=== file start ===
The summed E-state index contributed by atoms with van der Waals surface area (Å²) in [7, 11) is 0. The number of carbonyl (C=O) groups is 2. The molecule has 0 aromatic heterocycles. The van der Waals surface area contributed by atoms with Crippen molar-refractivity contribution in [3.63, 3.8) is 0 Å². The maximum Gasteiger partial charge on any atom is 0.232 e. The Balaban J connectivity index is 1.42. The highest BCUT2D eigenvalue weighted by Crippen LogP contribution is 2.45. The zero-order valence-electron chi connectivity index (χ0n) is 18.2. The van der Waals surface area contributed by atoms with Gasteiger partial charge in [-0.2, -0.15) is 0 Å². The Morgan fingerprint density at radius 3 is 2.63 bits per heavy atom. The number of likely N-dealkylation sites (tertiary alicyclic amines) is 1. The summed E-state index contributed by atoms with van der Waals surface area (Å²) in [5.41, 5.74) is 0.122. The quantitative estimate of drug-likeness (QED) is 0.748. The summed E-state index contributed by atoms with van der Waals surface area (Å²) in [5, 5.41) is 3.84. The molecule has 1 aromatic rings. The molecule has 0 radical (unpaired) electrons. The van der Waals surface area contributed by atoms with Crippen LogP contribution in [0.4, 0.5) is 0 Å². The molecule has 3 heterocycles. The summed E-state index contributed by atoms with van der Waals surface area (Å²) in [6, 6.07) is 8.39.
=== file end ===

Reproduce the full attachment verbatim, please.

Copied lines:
The summed E-state index contributed by atoms with van der Waals surface area (Å²) in [7, 11) is 0. The number of carbonyl (C=O) groups is 2. The molecule has 0 aromatic heterocycles. The van der Waals surface area contributed by atoms with Crippen molar-refractivity contribution in [3.63, 3.8) is 0 Å². The maximum Gasteiger partial charge on any atom is 0.232 e. The Balaban J connectivity index is 1.42. The highest BCUT2D eigenvalue weighted by Crippen LogP contribution is 2.45. The zero-order valence-electron chi connectivity index (χ0n) is 18.2. The van der Waals surface area contributed by atoms with Gasteiger partial charge in [-0.2, -0.15) is 0 Å². The Morgan fingerprint density at radius 3 is 2.63 bits per heavy atom. The number of likely N-dealkylation sites (tertiary alicyclic amines) is 1. The summed E-state index contributed by atoms with van der Waals surface area (Å²) in [5.41, 5.74) is 0.122. The quantitative estimate of drug-likeness (QED) is 0.748. The summed E-state index contributed by atoms with van der Waals surface area (Å²) in [5, 5.41) is 3.84. The molecule has 1 aromatic rings. The molecule has 0 radical (unpaired) electrons. The van der Waals surface area contributed by atoms with Crippen LogP contribution in [0.4, 0.5) is 0 Å². The molecule has 3 heterocycles. The summed E-state index contributed by atoms with van der Waals surface area (Å²) in [6, 6.07) is 8.39.